BSc 1st Year Lower Non-chordates Monocystis Sample Model Practice Question Answer Papers
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Index for BSc 1st Year Lower Non-chordates Monocystis
The structure and life-history of Monocystis: Page 1
The effects of parasitism on Monocystis: Page 2
BSc 1st Year Lower Non-chordates Monocystis Question Answers
Q. 1. Give an illustrated account of the structure and life-history of Monocystis.
Habits and Habitat
Monocystis is an extracellular parasite in the seminal vesicles of earthworm.
Shape and Size
The adult feeding and growing stage of Monocystis is known as trophozoite stage. The young trophozoite is small and ellipsoidal. It remains embedded in a group of developing spermatozoa. It appears ciliated as the tails of the dead sperms remain attached to it.
The mature trophozoite is elongated, spindle-shaped and dorsoventrally flattened worm-like creature. It is visible to the naked eye as a white thread.
The body is bounded by a thick, firm but elastic pellicle. It is formed of nitrogenous matter.
It may be striated or thrown into ridges and furrows or with hair-like processes. It contains contractile microtubules.
The cytoplasm is differentiated into two layers :
1. Cortex or ectoplasm : It is the outer clear laver of cytoplasm which is further differentiated into three layers :
(a) the outer layer-epimyocyte,
(b) the middle layer-sarcocyte and
(c) the inner layer, myocyte
The myocyte is traversed with longitudinal and transverse contractile fibrils, the myonemes. These help in the metabolic contraction of body and wriggling or gliding movement.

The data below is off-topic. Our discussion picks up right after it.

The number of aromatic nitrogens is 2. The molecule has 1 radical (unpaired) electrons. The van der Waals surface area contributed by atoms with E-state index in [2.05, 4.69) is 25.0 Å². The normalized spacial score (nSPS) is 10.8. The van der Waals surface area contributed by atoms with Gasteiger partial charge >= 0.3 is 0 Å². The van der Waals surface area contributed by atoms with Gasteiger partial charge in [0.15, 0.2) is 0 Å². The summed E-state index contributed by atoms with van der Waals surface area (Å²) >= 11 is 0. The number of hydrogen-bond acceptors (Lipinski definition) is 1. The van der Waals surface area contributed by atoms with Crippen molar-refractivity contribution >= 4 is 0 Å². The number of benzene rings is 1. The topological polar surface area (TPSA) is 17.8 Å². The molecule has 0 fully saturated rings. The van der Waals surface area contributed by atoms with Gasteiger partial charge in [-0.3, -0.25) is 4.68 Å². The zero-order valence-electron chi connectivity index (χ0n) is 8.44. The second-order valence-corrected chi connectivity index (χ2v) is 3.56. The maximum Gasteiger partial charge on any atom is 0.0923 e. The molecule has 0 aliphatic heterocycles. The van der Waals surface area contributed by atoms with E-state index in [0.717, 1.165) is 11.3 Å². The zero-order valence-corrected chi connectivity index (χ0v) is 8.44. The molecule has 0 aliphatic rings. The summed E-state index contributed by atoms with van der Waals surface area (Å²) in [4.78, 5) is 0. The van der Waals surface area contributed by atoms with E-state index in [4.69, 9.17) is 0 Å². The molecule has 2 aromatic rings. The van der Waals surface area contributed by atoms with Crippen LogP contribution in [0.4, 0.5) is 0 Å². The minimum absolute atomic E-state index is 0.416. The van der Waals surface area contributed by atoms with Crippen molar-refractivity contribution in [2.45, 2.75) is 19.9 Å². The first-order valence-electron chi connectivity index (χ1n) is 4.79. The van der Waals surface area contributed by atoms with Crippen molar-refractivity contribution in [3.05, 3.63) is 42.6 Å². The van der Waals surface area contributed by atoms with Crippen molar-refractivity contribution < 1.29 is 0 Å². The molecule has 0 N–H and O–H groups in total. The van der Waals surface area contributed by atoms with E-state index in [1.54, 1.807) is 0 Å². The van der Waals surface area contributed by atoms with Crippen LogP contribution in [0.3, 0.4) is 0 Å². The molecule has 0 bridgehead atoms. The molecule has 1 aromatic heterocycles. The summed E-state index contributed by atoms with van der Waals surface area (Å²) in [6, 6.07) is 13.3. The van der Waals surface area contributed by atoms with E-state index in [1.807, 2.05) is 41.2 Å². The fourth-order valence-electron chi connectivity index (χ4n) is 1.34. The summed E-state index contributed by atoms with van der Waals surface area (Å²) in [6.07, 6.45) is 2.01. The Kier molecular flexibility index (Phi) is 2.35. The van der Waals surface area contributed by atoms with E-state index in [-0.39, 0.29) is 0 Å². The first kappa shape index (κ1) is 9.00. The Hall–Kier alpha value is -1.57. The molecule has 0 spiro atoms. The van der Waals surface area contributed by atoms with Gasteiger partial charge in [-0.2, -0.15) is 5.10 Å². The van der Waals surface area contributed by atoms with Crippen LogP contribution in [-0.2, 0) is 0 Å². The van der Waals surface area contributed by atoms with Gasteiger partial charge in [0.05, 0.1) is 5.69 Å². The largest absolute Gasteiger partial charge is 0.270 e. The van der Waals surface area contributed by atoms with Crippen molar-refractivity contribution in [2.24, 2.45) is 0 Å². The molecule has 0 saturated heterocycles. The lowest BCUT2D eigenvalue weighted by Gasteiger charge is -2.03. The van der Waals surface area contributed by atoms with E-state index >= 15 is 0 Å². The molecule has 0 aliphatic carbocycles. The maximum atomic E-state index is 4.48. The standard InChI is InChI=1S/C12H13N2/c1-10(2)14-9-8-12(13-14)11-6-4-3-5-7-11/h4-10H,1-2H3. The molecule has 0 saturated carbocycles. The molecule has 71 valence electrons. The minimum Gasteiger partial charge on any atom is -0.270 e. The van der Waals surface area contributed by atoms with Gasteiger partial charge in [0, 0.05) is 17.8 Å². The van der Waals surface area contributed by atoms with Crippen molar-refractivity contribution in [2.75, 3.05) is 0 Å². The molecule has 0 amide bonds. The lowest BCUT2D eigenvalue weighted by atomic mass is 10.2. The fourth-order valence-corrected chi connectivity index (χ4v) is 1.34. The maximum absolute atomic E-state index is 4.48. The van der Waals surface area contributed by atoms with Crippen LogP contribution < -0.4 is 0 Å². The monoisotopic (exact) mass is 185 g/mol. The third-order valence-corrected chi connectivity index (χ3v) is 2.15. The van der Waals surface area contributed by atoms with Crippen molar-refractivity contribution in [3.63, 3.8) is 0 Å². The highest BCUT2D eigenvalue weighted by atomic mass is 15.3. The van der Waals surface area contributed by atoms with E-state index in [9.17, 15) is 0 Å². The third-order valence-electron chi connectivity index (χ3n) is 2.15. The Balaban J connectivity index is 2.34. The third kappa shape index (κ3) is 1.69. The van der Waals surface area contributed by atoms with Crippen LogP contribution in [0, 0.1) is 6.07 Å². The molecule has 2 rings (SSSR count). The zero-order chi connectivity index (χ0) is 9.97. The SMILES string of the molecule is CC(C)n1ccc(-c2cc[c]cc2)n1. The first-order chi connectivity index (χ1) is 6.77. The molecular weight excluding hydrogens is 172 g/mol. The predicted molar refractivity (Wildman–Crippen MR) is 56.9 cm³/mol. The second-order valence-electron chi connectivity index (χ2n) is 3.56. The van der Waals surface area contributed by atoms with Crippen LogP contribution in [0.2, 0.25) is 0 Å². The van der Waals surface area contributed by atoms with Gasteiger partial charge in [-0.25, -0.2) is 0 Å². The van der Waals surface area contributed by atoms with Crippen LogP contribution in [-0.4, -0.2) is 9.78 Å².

2. Medulla or endoplasm: It is the inner granular mass consiting of minute granules of paraglycogen (the reserve food), fat globules and sometimes volutin (protein).
Nutrition : Monocystis has saprozoic mode of reticulum nutrition. It secretes digeslive enzymes from its body which digests cytoplasın and developing sperms in the seminal vesicles of the host. The digested food in absorbed by osmosis through the pellick.
The nucleus is large, vesicular and ovoid or spherical. It lies towards the anterior end and is bounded by a distinct nuclear membrane. It contains one or sometimes two nucleoli, endosomes or karyosomes.
The parapodia, cilia, flagella, cell mouth etc., and food vacuole, and contractile vacuoles are absent due to parasitic mode of life.
Life-cycle of Monocystis is monogenetic. It is completed within one host (earthworm). The life-cycle can be distinguished into following phases :
It is sexual phase of life-cycle. It includes (i) pairing of gamonts, syzygy (ii) formation of gametes, gametogony and (iii) syngamy or fertilisation :
1. Syzygy: After leading a short extracellular existence in the vesicles and attaining maturity, the trophozoite changes into a spherical or oval gamont or gametocyte. These come together and closely oppose each other. These secrete a common double-layered gameto-cyst. It is hard, chitinous and protective. Its rigid and thick outer layer is known as ectocyst, while the inner thin membrane as the endocyst. The gametocystes remain closely oppressed together inside the gameto-cyst but they never fuse and are separated by a distinct wall. This type of association of the gameto-cytes is known as syzygy.